Episode One: Modern Slavery Thousands of people are working in Australia for around a dollar an hour or less, and are not eligible for workers compensation, even if their supervisors are at fault and the accident results in permanent injury or death. Where is this possible in the 21st century? Only in the prison system, where incarcerated people are often expected to work in high-risk areas with training far below accepted Australian standards. Welcome to the first episode of Broken Chains: A Prison Podcast, where Courtney and I discuss prison labour, or as we prefer to think of it, modern slavery.
Episode 2: Beyond Prison Being incarcerated is challenging enough, but sometimes the real battle begins when you leave prison, only to find a world that now seems much smaller. How do you deal with the stigma of having been to prison? How easy is it to find employment with a criminal record? And how do you pick up the pieces of your life and try and fit back into society? Join former incarcerated persons Damien Linnane and Richard Brooking as they discuss life after prison.
Episode 3: Mental Health “The only thing we can do for your mental health is give you the phone number of a service to call once you’re released.” With prisons overcrowded with people suffering from mental health issues, many would assume there would be adequate therapy available. But not only are people denied the treatment that could help stop the cycle or re-offending, the isolation and restrictions in the prison system further exacerbate existing mental health conditions. So how do the incarcerated navigate a system that seems engineered to stop them from getting better? Join former incarcerated persons Damien Linnane and Jacob Little as they talk about the lack of mental health treatment in prison.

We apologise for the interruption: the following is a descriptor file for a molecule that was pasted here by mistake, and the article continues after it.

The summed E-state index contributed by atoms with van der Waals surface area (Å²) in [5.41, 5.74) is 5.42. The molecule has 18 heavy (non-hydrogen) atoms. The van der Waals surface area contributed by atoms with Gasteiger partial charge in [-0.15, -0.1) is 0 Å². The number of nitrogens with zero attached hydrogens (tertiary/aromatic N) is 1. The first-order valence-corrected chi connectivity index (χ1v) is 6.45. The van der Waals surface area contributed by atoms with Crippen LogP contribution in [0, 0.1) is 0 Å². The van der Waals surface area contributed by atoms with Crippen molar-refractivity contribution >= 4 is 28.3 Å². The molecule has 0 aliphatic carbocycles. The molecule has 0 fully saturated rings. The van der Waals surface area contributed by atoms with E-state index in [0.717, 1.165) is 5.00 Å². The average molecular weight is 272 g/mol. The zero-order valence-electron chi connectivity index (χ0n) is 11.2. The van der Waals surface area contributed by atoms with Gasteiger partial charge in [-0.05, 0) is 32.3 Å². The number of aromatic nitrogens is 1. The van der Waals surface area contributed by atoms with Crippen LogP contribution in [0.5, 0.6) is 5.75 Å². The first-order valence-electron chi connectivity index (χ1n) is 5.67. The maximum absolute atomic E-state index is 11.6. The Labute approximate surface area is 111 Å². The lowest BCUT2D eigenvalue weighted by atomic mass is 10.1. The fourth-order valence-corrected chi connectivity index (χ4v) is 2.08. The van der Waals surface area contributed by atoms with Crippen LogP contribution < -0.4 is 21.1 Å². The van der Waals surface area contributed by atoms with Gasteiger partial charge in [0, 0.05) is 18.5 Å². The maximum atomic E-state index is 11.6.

Episode 4: Art Behind Bars Sometimes creativity comes out of the darkest corners. On the last episode of Broken Chains for season one, Damien Linnane and Jayde Farrell talk about using prison as a place to develop artistic talents. Damien and Jayde are both former Australian soldiers as well as being formerly incarcerated. Jayde Farrell now works full-time as a multi-medium artist, while Broken Chains host Damien Linnane is now a part-time artist specialising in graphite photorealism and is the illustrator of the book This Is Ear Hustle.
Laughter and Tears - Living with Dementia